Master Slave Husband Wife

by Ilyon Woo

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Last Updated March 14, 2023.

Master Slave Husband Wife tells the story of William and Ellen Craft, a married couple who successfully escaped their enslavement in Macon, Georgia, in 1848. Ellen, the daughter of her enslaver and a half-white enslaved woman, was fair-skinned enough to pass for a white person. As such, she was able to disguise herself—pretending to be a young, disabled white gentleman named Mr. Johnson—and travel by trains and steamers toward freedom. Along the way, William played the role of her slave. 

William worked as a cabinetmaker, a position that often required him to work off the plantation and allowed him to save a small portion of his earnings. Ellen was gifted to Eliza Smith Collins, her half-sister, as a wedding present. As such, both had passes written by their enslavers which granted them a measure of freedom and mobility, allowing them to travel with greater agency and gain a brief head start. After long days of careful preparation, the couple separately reached a nearby train station, boarded a northbound train, and narrowly escaped discovery by William’s enslaver. 

After boarding the train at Macon, the couple reached Savannah, Georgia, then boarded a steamer to Charleston, South Carolina. Ellen, who had previously lived in Charleston with the Collins, correctly predicted that purchasing tickets for the next leg of their journey would be difficult. Illiterate and incapable of signing her name, Ellen wore her arm in a sling to excuse her inability to sign their tickets. While this presented some issues, other gentlemen they met during their journey to Charleston vouched for her and William, fooled by her disguise and manner. 

Originally, the couple had planned to take a steamer to Philadelphia, Pennsylvania. However, their plans were disrupted, forcing them to take the more dangerous and convoluted Overland train, which heightened their risk of being caught. Early in their travels, William was accused of being a fugitive but the matter was quickly cleared up when Ellen, speaking as Mr. Johnson, proved that William was not the fugitive in question and rightfully belonged to her.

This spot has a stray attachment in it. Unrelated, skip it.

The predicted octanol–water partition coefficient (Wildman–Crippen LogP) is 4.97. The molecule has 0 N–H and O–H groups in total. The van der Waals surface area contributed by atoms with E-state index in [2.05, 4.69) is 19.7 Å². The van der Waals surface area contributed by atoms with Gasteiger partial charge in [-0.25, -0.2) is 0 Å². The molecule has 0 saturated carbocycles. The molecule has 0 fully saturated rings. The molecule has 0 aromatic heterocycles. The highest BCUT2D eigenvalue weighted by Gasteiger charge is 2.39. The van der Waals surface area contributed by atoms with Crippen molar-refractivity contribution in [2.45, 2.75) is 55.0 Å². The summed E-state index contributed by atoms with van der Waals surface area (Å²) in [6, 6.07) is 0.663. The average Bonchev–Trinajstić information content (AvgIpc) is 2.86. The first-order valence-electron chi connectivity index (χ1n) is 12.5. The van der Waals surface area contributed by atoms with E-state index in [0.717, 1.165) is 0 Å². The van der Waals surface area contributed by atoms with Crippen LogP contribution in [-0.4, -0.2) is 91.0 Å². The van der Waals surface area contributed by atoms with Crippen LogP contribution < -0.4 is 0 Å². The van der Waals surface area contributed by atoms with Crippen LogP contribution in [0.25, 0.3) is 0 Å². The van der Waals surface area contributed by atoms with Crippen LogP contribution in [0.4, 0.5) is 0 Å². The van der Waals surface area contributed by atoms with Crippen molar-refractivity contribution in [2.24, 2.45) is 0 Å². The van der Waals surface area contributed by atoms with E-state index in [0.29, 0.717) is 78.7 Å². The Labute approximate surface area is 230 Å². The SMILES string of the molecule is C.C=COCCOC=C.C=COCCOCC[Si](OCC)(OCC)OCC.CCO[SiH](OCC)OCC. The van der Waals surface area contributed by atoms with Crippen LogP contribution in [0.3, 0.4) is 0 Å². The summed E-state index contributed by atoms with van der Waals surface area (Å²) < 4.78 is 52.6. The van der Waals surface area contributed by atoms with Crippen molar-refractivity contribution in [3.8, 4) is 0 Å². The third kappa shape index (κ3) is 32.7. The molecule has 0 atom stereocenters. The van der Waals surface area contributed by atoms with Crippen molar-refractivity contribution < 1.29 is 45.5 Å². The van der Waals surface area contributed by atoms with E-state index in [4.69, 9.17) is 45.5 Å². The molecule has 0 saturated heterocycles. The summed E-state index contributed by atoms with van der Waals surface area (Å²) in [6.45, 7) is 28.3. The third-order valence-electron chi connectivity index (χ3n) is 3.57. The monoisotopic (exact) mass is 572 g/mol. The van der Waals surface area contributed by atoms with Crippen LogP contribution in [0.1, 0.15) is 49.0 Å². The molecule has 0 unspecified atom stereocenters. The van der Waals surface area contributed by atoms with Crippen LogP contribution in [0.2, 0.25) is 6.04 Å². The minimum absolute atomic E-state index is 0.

Along the way, they stopped in Wilmington, North Carolina; Richmond, Virginia; Washington D.C.; and Baltimore, Maryland. As Woo narrates the couple’s journey through each area, she interweaves details about attempted slave escapes and the history of slave trading throughout the nation. One particularly suspenseful incident occurred when the Crafts approached Philadelphia, their first truly Northern location. Due to the river’s current, the passengers had to transfer from the train to a ferry and then back to a train. Ellen did not see William during the transfer and worried that they would be separated; however, it turned out that he had fallen asleep in the baggage car, which had been transferred to the new train. They reunited and arrived in Philadelphia on Christmas Eve of 1848.